Has your tween been shouting out cheers or watching a large number of cheerleading shows or movies? He or she may be interested in becoming a cheerleader. Perhaps it's even been expressed to you. Is cheerleading appropriate for tweens? Should you let your tween join a cheerleader squad? On top of deciding whether your tween wants to cheer on sports teams, participate in cheerleading competitions, or do non-competitive cheering, there are many other factors to consider.
Why does your tween want to be a cheerleader? It's important to allow kids the freedom to express their interests. But before giving an affirmative answer, be sure your tween's head is in the right place. Does your son or daughter want to be on the squad for the activity or athleticism or is it seen as a way to attract the opposite sex? It's natural for kids to develop interest for the opposite sex at this age. However, that should not be the only reason your tween is interested in becoming a cheerleader. Talk to your tween and figure out all of the reasons he or she is interested in becoming a cheerleader. Be sure it is really what they want to do before they make the commitment.
Can you afford or raise the associated costs? This kind of activity can really put a dent in the wallet. There are tryouts, uniforms, classes, road trips, and more that all require fees. Before getting your tween involved, be sure that you can pay the associated fees. If you cannot pay them, there may be fund raising or sponsorship opportunities. Either way, be sure these costs will be covered. Otherwise, you will potentially be setting your tween up for disappoint later when something comes along that you cannot pay for.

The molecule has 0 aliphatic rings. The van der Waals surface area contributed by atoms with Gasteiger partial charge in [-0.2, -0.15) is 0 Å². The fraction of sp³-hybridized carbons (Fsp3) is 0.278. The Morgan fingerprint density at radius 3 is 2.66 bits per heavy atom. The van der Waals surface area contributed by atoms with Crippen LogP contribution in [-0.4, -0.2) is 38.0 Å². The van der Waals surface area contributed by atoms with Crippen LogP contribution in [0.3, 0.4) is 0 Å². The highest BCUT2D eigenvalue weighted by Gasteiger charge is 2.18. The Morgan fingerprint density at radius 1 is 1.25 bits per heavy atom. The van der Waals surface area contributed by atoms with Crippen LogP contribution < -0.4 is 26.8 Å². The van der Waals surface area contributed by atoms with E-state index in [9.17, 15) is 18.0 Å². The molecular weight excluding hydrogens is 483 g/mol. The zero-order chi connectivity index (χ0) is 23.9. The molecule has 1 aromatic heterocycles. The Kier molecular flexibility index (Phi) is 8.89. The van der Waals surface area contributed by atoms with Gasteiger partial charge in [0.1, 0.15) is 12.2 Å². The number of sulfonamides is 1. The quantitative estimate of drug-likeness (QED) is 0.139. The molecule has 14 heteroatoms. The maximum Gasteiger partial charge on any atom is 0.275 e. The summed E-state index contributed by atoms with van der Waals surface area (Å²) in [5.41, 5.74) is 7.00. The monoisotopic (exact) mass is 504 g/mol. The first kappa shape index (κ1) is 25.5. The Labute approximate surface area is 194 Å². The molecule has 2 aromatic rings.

Cheerleading is a big commitment. Does your tween know what's involved in being a member of the squad? Some responsibilities will vary, depending on the type of cheerleading squad your tween wants to join. However, they will all involve committing to certain practice dates and doing extra practice at home. Some may involve traveling and taking extra classes for cheer routines, dance, and gymnastics. There is more to being a cheerleader than just rooting on a team. It is a very athletic activity that can get very involved. Is your tween ready for this type of commitment?
Does your tween have the talent or the dedication to learn? Existing talent is a real plus when it comes to cheerleading. However, your tween can also take classes and practice to learn and grow in the sport. Make sure he or she is ready to do what it takes to succeed. If your tween does not want to compete but enjoys the activity, many locales have non-competitive cheerleader squads as well. Your tween will still need to be committed to the team. However, there won;t be as much pressure to outperform another team.
Can you provide the transportation? This may seem a small factor in the grand scheme of things. However, depending on the type of cheerleading, practices, games, and events can be in various places. Are you willing to get your tween to these meetings and events, even when they are far away? If you know that you cannot do this, for whatever reason, you will need to find alternate transportation or work with your tween to find an alternative activity.
Most parents want to give their child freedom to explore the things they are interested in. But in addition to bringing a smile to their faces, we also have to think practically as well. When deciding whether your tween should join a cheerleader squad, weigh all of the factors together before making the commitment.
*Always consult a licensed physician before enrolling your child in any athletic activity.
*I originally published this via Yahoo Contributor Network
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